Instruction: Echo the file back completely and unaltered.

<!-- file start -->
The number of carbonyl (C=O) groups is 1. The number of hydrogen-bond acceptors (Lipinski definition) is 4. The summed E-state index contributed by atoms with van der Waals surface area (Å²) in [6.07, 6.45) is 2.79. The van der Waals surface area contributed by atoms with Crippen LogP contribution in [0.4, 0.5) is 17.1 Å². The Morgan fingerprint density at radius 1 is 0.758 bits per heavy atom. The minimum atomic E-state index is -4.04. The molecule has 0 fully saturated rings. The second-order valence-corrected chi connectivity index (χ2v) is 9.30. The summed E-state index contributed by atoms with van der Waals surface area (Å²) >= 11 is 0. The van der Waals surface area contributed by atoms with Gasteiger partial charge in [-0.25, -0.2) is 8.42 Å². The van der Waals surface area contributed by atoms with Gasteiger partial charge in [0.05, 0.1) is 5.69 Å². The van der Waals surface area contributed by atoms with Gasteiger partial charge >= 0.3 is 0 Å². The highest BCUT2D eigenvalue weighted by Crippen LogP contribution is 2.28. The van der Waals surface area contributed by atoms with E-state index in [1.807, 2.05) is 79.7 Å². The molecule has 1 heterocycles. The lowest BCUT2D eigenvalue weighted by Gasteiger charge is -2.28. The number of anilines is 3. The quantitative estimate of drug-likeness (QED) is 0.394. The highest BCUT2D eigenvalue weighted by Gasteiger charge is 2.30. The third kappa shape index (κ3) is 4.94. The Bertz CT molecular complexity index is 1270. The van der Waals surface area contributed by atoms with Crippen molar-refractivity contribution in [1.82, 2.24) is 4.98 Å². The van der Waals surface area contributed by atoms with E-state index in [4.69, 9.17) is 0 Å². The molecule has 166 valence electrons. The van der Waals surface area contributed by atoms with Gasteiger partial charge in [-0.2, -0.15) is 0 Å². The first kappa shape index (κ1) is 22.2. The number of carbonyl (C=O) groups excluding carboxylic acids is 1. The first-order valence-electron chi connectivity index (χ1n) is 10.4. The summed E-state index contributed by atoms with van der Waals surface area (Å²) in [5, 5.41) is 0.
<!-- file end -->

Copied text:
The number of carbonyl (C=O) groups is 1. The number of hydrogen-bond acceptors (Lipinski definition) is 4. The summed E-state index contributed by atoms with van der Waals surface area (Å²) in [6.07, 6.45) is 2.79. The van der Waals surface area contributed by atoms with Crippen LogP contribution in [0.4, 0.5) is 17.1 Å². The Morgan fingerprint density at radius 1 is 0.758 bits per heavy atom. The minimum atomic E-state index is -4.04. The molecule has 0 fully saturated rings. The second-order valence-corrected chi connectivity index (χ2v) is 9.30. The summed E-state index contributed by atoms with van der Waals surface area (Å²) >= 11 is 0. The van der Waals surface area contributed by atoms with Gasteiger partial charge in [-0.25, -0.2) is 8.42 Å². The van der Waals surface area contributed by atoms with Gasteiger partial charge in [0.05, 0.1) is 5.69 Å². The van der Waals surface area contributed by atoms with Gasteiger partial charge >= 0.3 is 0 Å². The highest BCUT2D eigenvalue weighted by Crippen LogP contribution is 2.28. The van der Waals surface area contributed by atoms with E-state index in [1.807, 2.05) is 79.7 Å². The molecule has 1 heterocycles. The lowest BCUT2D eigenvalue weighted by Gasteiger charge is -2.28. The number of anilines is 3. The quantitative estimate of drug-likeness (QED) is 0.394. The highest BCUT2D eigenvalue weighted by Gasteiger charge is 2.30. The third kappa shape index (κ3) is 4.94. The Bertz CT molecular complexity index is 1270. The van der Waals surface area contributed by atoms with Crippen molar-refractivity contribution in [1.82, 2.24) is 4.98 Å². The van der Waals surface area contributed by atoms with E-state index in [4.69, 9.17) is 0 Å². The molecule has 166 valence electrons. The van der Waals surface area contributed by atoms with Gasteiger partial charge in [-0.2, -0.15) is 0 Å². The first kappa shape index (κ1) is 22.2. The number of carbonyl (C=O) groups excluding carboxylic acids is 1. The first-order valence-electron chi connectivity index (χ1n) is 10.4. The summed E-state index contributed by atoms with van der Waals surface area (Å²) in [5, 5.41) is 0.